Not about when, but how.
The apostles still didn’t understand why they had to wait (v.6). They thought now should be time for the Messiah to get busy restoring kingdom. They didn’t know God’s schedule or time table. They simply wanted to know when is all that was wrong in the world was going to be made right. It was a good question, but it wasn’t the right question.
Jesus answered and in the process he changed the when to how (vs.7-8). The how is how the kingdom will grow, how we’re to wait, and how God will use his followers. Jesus said, YOU WILL be witnesses and YOU WILL be empowered. In other words, you will be participants in the advance of the gospel and you won’t be alone. In a matter of days people would flood into Jerusalem (v.5). The gospel would explode from there into the world. Jerusalem would become an epicenter of the earth shaking Holy Spirit and tremors of what happened would be felt to the end of the earth to every generation that has ever live, even 2,000 years after it began.
Jesus invites you into the how. YOU WILL be witnesses and YOU WILL be empowered and YOU WILL never be alone.
Not watchers, but witnesses.
There is a comical moment that happens on the mountainside as Jesus ascends (vs.9-11). The apostles are gawking at the sky, “I think I can still see Jesus.” Two angels interrupt, “Stop staring. Don’t just stand there. He’s coming back you know.”
We each have different reactions to Jesus assignment. ___ I’m in! Where do we start? ___ I’m interested but unsure of where and how God could use me. ___ I don’t know many people who aren’t believers. ___ I’m still new to following Jesus; Someone else could do a better job. Jesus said, YOU WILL be my witnesses. It’s not optional. It’s not for the pastor, evangelist, or missionary type. Being a witness is not something these men chose to be, God chose it for them. It was hardwired into their new DNA as a follower of Jesus. Witnessing is not something they did, it was who they were. You will be witnesses.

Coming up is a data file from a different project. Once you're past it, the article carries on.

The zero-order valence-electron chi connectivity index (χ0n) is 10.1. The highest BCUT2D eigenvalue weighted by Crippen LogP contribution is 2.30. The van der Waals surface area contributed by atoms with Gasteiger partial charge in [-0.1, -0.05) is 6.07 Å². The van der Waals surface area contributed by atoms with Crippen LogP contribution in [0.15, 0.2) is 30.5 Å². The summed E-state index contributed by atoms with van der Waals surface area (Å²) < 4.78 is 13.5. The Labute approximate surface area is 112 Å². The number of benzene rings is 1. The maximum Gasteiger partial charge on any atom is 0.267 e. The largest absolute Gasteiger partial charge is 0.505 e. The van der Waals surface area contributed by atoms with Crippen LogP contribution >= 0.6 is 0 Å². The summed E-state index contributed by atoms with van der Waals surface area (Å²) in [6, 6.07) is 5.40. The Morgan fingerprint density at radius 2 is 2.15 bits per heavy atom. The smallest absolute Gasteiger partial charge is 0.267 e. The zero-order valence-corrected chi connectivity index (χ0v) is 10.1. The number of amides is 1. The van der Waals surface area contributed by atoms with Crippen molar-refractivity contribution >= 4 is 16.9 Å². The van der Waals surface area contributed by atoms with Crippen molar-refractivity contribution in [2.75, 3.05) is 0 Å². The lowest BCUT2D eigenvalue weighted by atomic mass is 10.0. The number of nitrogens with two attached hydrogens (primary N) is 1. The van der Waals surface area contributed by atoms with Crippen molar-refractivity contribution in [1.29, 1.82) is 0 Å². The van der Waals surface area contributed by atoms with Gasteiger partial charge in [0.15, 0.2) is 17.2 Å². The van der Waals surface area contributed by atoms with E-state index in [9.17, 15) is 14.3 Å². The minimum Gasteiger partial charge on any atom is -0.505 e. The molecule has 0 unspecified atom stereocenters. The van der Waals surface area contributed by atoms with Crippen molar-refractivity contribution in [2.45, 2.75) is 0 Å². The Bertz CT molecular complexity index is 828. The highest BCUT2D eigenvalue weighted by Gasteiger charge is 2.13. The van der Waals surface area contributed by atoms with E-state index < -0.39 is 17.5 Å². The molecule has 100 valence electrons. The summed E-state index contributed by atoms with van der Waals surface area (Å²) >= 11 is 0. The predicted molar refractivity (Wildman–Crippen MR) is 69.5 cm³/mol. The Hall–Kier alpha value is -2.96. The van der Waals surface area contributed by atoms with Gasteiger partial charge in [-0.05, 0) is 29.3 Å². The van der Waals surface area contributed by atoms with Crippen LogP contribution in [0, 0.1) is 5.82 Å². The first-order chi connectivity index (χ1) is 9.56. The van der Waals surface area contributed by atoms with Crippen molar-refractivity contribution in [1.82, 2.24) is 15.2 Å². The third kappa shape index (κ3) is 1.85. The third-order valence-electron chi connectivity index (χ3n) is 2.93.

Undoubtedly, the apostles were given special and supernatural power to do miracles like Jesus, but they were also given power to witness about the good news about Jesus. More often the word “power” in the Book of Acts refers to “courage” or “boldness”—risking the awkward conversation to talk about what they saw and heard from Jesus.
You stand in the same line as these apostles. You have seen and heard the same life-changing truth. You are empowered with the same power. In Luke 24, Jesus explains more fully what a “witness” does. A witness proclaims the death and resurrection of Jesus to all nations. But Acts explains to us who a “witness” is. A witness is one empowered by the Holy Spirit with resurrection power.
Acts 1 has a peculiar conclusion. The disciple are gathered at a prayer meeting to replace Judas. It was sobering moment. Here was a disciple who betrayed Jesus. Judas exchanged Jesus for a few silver coins, then filled with shame he spilled his guts. Why is this story here? Why does Luke include the disciples rolling dice to replace Judas? It shows God’s sovereignty and control over evil and unstoppable circumstance to bring about salvation for mankind and it shows that God will continue to call out witnesses to spread this good news globally.
We can be like people starring into the sky at Superman flying away wishing he’d come back to rescue us. Jesus will certainly come. His mission will end. Jesus didn’t leave us alone. You might not have kryptonite, but we have something better, Someone better—the Holy Spirit.
May you follow in the footsteps of those who first followed Jesus. You and I are witnesses to something bigger than you—Jesus. You have a power greater than what you could muster up yourselves—the Holy Spirit. You are part of something unstoppable—the expansion of the kingdom of God through the church.